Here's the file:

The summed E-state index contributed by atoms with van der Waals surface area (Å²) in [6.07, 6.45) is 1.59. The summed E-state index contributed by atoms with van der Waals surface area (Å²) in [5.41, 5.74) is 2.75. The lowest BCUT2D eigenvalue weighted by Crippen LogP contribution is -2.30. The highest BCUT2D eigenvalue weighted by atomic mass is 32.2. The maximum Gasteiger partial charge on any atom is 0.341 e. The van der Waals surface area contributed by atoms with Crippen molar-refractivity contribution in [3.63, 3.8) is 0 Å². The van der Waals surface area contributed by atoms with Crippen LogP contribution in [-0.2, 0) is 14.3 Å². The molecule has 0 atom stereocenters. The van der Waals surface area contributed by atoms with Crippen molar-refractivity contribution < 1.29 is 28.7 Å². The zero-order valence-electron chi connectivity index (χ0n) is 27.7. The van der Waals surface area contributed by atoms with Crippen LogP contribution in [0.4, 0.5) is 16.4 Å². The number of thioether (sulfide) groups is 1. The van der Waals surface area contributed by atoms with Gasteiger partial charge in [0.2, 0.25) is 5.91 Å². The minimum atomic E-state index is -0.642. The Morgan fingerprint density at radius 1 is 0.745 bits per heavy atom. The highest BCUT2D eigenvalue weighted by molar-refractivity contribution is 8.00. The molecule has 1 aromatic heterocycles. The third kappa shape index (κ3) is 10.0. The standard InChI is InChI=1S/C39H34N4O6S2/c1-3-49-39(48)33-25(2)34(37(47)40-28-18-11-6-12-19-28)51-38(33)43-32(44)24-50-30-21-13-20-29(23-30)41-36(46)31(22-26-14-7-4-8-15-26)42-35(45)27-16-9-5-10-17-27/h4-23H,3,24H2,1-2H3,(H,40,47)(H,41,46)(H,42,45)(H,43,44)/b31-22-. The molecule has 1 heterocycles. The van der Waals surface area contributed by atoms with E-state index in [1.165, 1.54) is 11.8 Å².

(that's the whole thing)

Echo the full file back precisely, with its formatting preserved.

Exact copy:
The summed E-state index contributed by atoms with van der Waals surface area (Å²) in [6.07, 6.45) is 1.59. The summed E-state index contributed by atoms with van der Waals surface area (Å²) in [5.41, 5.74) is 2.75. The lowest BCUT2D eigenvalue weighted by Crippen LogP contribution is -2.30. The highest BCUT2D eigenvalue weighted by atomic mass is 32.2. The maximum Gasteiger partial charge on any atom is 0.341 e. The van der Waals surface area contributed by atoms with Crippen molar-refractivity contribution in [3.63, 3.8) is 0 Å². The van der Waals surface area contributed by atoms with Crippen LogP contribution in [-0.2, 0) is 14.3 Å². The molecule has 0 atom stereocenters. The van der Waals surface area contributed by atoms with Crippen molar-refractivity contribution < 1.29 is 28.7 Å². The zero-order valence-electron chi connectivity index (χ0n) is 27.7. The van der Waals surface area contributed by atoms with Crippen LogP contribution in [0.4, 0.5) is 16.4 Å². The number of thioether (sulfide) groups is 1. The van der Waals surface area contributed by atoms with Gasteiger partial charge in [0.2, 0.25) is 5.91 Å². The minimum atomic E-state index is -0.642. The Morgan fingerprint density at radius 1 is 0.745 bits per heavy atom. The highest BCUT2D eigenvalue weighted by molar-refractivity contribution is 8.00. The molecule has 1 aromatic heterocycles. The third kappa shape index (κ3) is 10.0. The standard InChI is InChI=1S/C39H34N4O6S2/c1-3-49-39(48)33-25(2)34(37(47)40-28-18-11-6-12-19-28)51-38(33)43-32(44)24-50-30-21-13-20-29(23-30)41-36(46)31(22-26-14-7-4-8-15-26)42-35(45)27-16-9-5-10-17-27/h4-23H,3,24H2,1-2H3,(H,40,47)(H,41,46)(H,42,45)(H,43,44)/b31-22-. The molecule has 1 heterocycles. The van der Waals surface area contributed by atoms with E-state index in [1.165, 1.54) is 11.8 Å².